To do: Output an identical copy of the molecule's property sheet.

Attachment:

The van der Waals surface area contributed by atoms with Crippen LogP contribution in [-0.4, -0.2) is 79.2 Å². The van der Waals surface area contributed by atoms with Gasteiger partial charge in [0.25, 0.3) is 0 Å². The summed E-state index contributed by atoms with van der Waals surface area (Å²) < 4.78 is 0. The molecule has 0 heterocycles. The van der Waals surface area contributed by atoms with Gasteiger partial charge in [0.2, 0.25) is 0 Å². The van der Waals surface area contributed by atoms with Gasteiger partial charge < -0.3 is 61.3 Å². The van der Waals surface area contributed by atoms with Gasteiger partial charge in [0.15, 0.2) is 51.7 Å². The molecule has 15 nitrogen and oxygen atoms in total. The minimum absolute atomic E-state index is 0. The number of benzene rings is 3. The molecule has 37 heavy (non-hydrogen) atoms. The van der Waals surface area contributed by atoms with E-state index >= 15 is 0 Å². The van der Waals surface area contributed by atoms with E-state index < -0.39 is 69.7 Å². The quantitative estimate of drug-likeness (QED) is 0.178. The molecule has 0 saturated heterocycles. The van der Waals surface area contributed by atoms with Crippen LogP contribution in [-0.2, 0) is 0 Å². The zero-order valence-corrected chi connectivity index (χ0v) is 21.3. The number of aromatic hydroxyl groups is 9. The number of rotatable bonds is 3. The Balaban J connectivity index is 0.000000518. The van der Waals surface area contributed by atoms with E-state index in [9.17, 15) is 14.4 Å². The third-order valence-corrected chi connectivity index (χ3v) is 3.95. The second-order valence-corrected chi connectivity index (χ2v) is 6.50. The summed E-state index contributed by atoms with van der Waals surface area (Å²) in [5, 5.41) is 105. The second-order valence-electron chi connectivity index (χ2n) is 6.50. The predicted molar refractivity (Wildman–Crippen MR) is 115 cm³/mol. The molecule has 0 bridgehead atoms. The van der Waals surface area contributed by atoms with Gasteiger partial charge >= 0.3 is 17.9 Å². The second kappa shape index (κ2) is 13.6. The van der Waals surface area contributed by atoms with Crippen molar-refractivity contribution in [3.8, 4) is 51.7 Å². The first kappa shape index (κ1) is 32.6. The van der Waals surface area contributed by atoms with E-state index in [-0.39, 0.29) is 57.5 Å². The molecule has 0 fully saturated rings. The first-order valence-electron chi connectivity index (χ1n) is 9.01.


The van der Waals surface area contributed by atoms with Crippen LogP contribution in [-0.4, -0.2) is 79.2 Å². The van der Waals surface area contributed by atoms with Gasteiger partial charge in [0.25, 0.3) is 0 Å². The summed E-state index contributed by atoms with van der Waals surface area (Å²) < 4.78 is 0. The molecule has 0 heterocycles. The van der Waals surface area contributed by atoms with Gasteiger partial charge in [0.2, 0.25) is 0 Å². The van der Waals surface area contributed by atoms with Gasteiger partial charge < -0.3 is 61.3 Å². The van der Waals surface area contributed by atoms with Gasteiger partial charge in [0.15, 0.2) is 51.7 Å². The molecule has 15 nitrogen and oxygen atoms in total. The minimum absolute atomic E-state index is 0. The number of benzene rings is 3. The molecule has 37 heavy (non-hydrogen) atoms. The van der Waals surface area contributed by atoms with E-state index >= 15 is 0 Å². The van der Waals surface area contributed by atoms with E-state index < -0.39 is 69.7 Å². The quantitative estimate of drug-likeness (QED) is 0.178. The molecule has 0 saturated heterocycles. The van der Waals surface area contributed by atoms with Crippen LogP contribution in [-0.2, 0) is 0 Å². The zero-order valence-corrected chi connectivity index (χ0v) is 21.3. The number of aromatic hydroxyl groups is 9. The number of rotatable bonds is 3. The Balaban J connectivity index is 0.000000518. The van der Waals surface area contributed by atoms with E-state index in [9.17, 15) is 14.4 Å². The third-order valence-corrected chi connectivity index (χ3v) is 3.95. The second-order valence-corrected chi connectivity index (χ2v) is 6.50. The summed E-state index contributed by atoms with van der Waals surface area (Å²) in [5, 5.41) is 105. The second-order valence-electron chi connectivity index (χ2n) is 6.50. The predicted molar refractivity (Wildman–Crippen MR) is 115 cm³/mol. The molecule has 0 bridgehead atoms. The van der Waals surface area contributed by atoms with Gasteiger partial charge >= 0.3 is 17.9 Å². The second kappa shape index (κ2) is 13.6. The van der Waals surface area contributed by atoms with Crippen molar-refractivity contribution in [3.8, 4) is 51.7 Å². The first kappa shape index (κ1) is 32.6. The van der Waals surface area contributed by atoms with E-state index in [-0.39, 0.29) is 57.5 Å². The molecule has 0 fully saturated rings. The first-order valence-electron chi connectivity index (χ1n) is 9.01.